Martial law is the imposition of military rule by military authorities over designated regions on an emergency basis—(usually) only temporary—when the civilian government or civilian authorities fail to function effectively (e.g., maintain order and security, and provide essential services), when there are extensive riots and protests, or when the disobedience of the law becomes widespread. In most cases, military forces are deployed to subdue the crowds, to secure government buildings and key or sensitive locations, and to maintain order. Generally, military personnel replace civil authorities and perform some or all of their functions. In full-scale martial law, the highest-ranking military officer would take over, or be installed, as the military governor or as head of the government, thus removing all power from the previous executive, legislative, and judicial branches of government.
Martial law can be used by governments to enforce their rule over the public. Such incidents may occur after a coup d'état (Thailand 2006); when threatened by popular protest (China, Tiananmen Square protests of 1989); to suppress political opposition (Poland in 1981); to stabilize insurrections or perceived insurrections (Canada, The October Crisis of 1970). Martial law may be declared in cases of major natural disasters, however most countries use a different legal construct, such as a "state of emergency".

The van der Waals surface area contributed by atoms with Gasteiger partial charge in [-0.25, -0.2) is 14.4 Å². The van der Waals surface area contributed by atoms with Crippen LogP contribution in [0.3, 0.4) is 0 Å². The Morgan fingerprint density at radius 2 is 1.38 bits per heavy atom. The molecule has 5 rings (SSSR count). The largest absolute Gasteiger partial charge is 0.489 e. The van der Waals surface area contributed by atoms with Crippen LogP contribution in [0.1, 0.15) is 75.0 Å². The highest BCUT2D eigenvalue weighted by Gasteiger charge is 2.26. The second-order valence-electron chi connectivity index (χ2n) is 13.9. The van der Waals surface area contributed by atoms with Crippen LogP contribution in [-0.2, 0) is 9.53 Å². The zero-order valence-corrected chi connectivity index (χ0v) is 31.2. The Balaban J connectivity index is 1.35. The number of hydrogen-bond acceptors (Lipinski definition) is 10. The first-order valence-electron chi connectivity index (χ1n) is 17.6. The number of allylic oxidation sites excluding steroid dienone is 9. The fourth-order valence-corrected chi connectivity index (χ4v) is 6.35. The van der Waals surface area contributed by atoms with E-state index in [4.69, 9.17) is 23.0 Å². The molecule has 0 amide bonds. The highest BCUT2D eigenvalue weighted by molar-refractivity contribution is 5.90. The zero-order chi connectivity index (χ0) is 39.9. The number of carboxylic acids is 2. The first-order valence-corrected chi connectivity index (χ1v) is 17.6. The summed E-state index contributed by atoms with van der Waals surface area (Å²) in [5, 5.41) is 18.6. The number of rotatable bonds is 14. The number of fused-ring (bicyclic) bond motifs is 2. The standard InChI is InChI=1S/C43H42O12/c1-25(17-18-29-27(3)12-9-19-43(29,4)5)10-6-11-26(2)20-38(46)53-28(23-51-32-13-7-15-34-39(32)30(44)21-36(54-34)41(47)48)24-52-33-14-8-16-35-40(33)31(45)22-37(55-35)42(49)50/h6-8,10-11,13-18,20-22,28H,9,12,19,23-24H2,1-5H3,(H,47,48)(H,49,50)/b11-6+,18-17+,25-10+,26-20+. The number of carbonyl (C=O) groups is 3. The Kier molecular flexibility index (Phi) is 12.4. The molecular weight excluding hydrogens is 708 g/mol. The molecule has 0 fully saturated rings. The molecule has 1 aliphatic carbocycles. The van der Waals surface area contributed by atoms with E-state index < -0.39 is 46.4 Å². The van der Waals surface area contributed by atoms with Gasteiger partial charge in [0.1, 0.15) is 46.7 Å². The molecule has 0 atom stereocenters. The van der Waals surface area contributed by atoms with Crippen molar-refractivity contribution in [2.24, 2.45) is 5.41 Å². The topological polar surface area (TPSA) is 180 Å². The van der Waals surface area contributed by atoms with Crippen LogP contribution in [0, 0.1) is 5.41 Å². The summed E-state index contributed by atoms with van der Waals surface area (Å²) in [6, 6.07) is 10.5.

Martial law has also been imposed during conflicts and in cases of occupations, where the absence of any other civil government provides for an unstable population. Examples of this form of military rule include post World War II reconstruction in Germany and Japan as well as the southern reconstruction following the U.S. Civil War.
Typically, the imposition of martial law accompanies curfews, the suspension of civil law, civil rights, habeas corpus, and the application or extension of military law or military justice to civilians. Civilians defying martial law may be subjected to military tribunal (court-martial).